Continuing where we left off
Gloucester Locks are the entrance to the harbour from the River Severn. This image was taken from the harbour side lock gate looking towards the Severn. I covered the locks route in a post way back in 2017
Had I been entering the harbour system from the Severn I would be seeing the view below instead.
I watched the antics surrounding this vessel for awhile, but I could not work out what they were trying to do. It was a relaxing sort of scene though but realistically I could have been there for hours and they would probably still be doing it. I do not have that kind of patience. Besides, I needed to watch the time as I still had to get to the bus station and wanted to at least try to see the Cathedral.
As I exited the harbour I spotted a large egg shape ahead and just had to investigate. Way back in 2015 these had been scattered around the town for the Rugby World Cup. I was not really interested in pursuing them all so photographed them when/if I saw them. This particular one was labelled “Colour the World” by Swarez. and it looked like this way back then:
And this is what it looks like today…….
Having seen the results of over 5 years standing around doing nothing I felt suitably invigorated but was starting to get tired. I bid the narrow boats farewell and looked for the way out.
Would the Regiment give me a lift? Nope, even the Army seemed to be closed.
I spotted a likely alley with signage pointing towards the Cathedral area and started the long plod back to town (I hoped.) Once underway I spotted my target in the distance.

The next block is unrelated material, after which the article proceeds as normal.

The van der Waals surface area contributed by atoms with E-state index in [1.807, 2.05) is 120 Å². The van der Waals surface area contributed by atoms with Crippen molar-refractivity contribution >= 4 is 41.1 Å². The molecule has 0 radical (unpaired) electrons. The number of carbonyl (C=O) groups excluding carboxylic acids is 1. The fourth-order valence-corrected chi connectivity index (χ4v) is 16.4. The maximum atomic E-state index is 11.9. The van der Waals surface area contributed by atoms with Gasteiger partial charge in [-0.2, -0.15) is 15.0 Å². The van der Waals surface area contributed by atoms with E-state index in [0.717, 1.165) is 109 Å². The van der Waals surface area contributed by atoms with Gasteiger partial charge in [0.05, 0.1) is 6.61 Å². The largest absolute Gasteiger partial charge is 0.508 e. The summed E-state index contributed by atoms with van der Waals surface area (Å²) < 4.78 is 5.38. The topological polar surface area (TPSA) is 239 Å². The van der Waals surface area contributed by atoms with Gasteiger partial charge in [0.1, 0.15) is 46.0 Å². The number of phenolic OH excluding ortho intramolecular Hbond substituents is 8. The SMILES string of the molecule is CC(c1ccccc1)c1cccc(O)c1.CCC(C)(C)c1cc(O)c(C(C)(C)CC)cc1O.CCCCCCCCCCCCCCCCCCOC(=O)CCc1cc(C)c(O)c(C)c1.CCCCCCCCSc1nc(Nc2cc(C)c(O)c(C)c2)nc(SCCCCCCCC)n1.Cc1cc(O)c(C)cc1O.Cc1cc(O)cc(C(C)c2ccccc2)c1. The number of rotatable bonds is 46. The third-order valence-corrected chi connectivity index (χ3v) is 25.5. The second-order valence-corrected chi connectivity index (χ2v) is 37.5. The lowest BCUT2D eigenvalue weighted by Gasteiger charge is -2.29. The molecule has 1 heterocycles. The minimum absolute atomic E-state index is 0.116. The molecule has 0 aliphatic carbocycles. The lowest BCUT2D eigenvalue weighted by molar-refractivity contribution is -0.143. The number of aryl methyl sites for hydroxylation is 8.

Just a quick detour for some artwork….
I had emerged into Westgate Street and somewhere along here was an alley that led to the Cathedral Close. That spire in the middle belongs to St Nicholas Church, which was declared redundant on 7 May 1971, and was vested in the Churches Conservation Trust on 25 June 1975. I doubt whether I ever had a look around the church but will remember it for next time.
This wonderful alley leads to St Michael’s Gate which was the entrance to “the lay cemetery”, and was used by pilgrims to the shrine of Edward II. It also has a quirky secret in the corner: Beatrix Potter’s “Tailor of Gloucester” “lived” in the shop.
I did not have the time to visit the Cathedral any longer, but took a quick look before heading for tourism office to enquire about “facilities”.
Fortunately the “facilities” were in shouting distance and I was also able to stock up on a bottle of Ribena which I emptied even before I hit the bus station. It was now really a matter of following the arrows till I got to the bus station, pausing for a quick pic of ancient Roman. Gloucester was founded in AD 97 by the Romans under Emperor Nerva (that’s him on the horse) as Colonia Glevum Nervensis, and was granted its first charter in 1155 by King Henry II.
One last surprise was awaiting me as I passed between the scaffolding on the way to the bus station:
You just have to love public and street art!
And then I was on my way home. I was exhausted, dehydrated, sunburnt and worn out after my jaunt. I do not have the stamina any longer due to the enforced 2020/21 stay at home. And, I am getting on too, plus I always have to bear in mind where the next loo may be. They are all challenges that I need to deal with, but for tonight I would be able to sleep like a log.
DRW © 2021. Completed 21/07/2021